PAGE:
I found out within 10 minutes after the LA Times reported it. Amazing how fast information travels. Farrah Fawcett Majors (62) and Michael Jackson (50) in one day! RIP. Wikipedia has a daily death list here. Perhaps we should do something about this whole death problem. Well, some people are working on it:
It is not known that human physical immortality is an unachievable condition. Biological forms have inherent limitations — for example, their fragility and slow adaptability to changing environments, which may or may not be able to be overcome through medical interventions or engineering. As of 2009, natural selection has developed biological immortality in at least one species, the jellyfish Turritopsis nutricula, one consequence of which is a worldwide population explosion of the organism.
Certain scientists, futurists, and philosophers, such as Ray Kurzweil, advocate that human immortality is achievable in the first few decades of the 21st century, while other advocates believe that life extension is a more achievable goal in the short term, with immortality awaiting further research breakthroughs farther into an indefinite future. Aubrey de Grey, a researcher who has developed a series of biomedical rejuvenation strategies to reverse human aging (called SENS), believes that his proposed plan for ending aging may be implementable in two or three decades. – wikipedia
Great, because being dead sounds boring. Has a single ghost ever been scientifically proven to be the returning spirit of someone who has died? I think not. Here is some stuff about Jackson:
At 3:24 pm Pacific time today, the LA Times reported that Jackson was dead. The New York Times already has a minute-by-minute account of what happened, starting with a 12:21 pm PST call to the parademics. – lat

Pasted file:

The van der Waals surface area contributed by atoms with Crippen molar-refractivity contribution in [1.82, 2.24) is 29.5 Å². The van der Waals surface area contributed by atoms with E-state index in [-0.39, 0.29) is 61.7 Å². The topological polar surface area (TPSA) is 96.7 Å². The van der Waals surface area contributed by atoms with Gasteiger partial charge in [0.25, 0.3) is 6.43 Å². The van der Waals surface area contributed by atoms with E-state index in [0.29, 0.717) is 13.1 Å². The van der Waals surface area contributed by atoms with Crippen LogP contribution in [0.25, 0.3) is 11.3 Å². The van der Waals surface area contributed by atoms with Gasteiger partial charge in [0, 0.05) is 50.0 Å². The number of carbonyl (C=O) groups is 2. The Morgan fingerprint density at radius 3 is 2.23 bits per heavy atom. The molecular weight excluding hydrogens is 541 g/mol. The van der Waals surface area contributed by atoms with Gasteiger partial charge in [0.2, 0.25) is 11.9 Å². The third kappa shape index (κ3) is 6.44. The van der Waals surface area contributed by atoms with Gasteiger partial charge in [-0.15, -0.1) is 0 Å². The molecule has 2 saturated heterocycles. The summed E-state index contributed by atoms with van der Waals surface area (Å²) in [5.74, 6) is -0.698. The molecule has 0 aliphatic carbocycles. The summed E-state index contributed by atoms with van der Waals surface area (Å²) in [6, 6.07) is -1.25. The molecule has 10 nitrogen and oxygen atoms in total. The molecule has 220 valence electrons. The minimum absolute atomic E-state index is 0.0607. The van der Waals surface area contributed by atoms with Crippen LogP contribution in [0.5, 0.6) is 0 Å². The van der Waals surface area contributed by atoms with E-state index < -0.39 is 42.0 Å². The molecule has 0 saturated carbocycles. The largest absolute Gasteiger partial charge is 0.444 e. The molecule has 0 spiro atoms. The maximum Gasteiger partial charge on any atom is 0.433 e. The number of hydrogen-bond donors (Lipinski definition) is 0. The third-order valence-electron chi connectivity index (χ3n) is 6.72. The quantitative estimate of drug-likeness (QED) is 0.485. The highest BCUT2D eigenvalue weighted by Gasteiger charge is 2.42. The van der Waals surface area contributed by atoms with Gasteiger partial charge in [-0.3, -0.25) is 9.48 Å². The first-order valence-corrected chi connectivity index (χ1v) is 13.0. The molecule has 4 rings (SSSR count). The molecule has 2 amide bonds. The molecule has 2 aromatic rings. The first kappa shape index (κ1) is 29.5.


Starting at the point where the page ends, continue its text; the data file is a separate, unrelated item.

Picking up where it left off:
On a magical night in 1983, Michael Jackson struck a pose on stage, clasping the black fedora on his head with his white sequined glove. His black jacket and silver vest glittered as white socks showed under his high-water black pants. Then he erupted into a flurry of fluid dance moves in a performance of Billie Jean that would catapult the former child singing sensation into full-blown superstardom.
Probably no celebrity has been as revered and reviled over the past 40 years as Jackson, 50, who died Thursday in Los Angeles. The troubled, reclusive star was rushed to UCLA Medical Center by paramedics responding to a call from his home at about 12:30 p.m.
Jackson had been scheduled next month to begin the first of 50 sold-out concerts at London’s O2 Arena, a testament to his enduring popularity with fans around the world, a love affair that reached a peak on that March evening 26 years ago.
The occasion was the Motown 25: Yesterday, Today and Forever television special that celebrated a milestone for the legendary label, but it was also a seminal moment for the King of Pop. A then-record 47 million people watched in awe as Jackson unveiled the moonwalk with an electrifying performance. Other Motown greats performed that night and Jackson himself had reunited with brothers Jackie, Tito, Jermaine, Marlon and Randy for a walk down memory lane with the Jackson 5.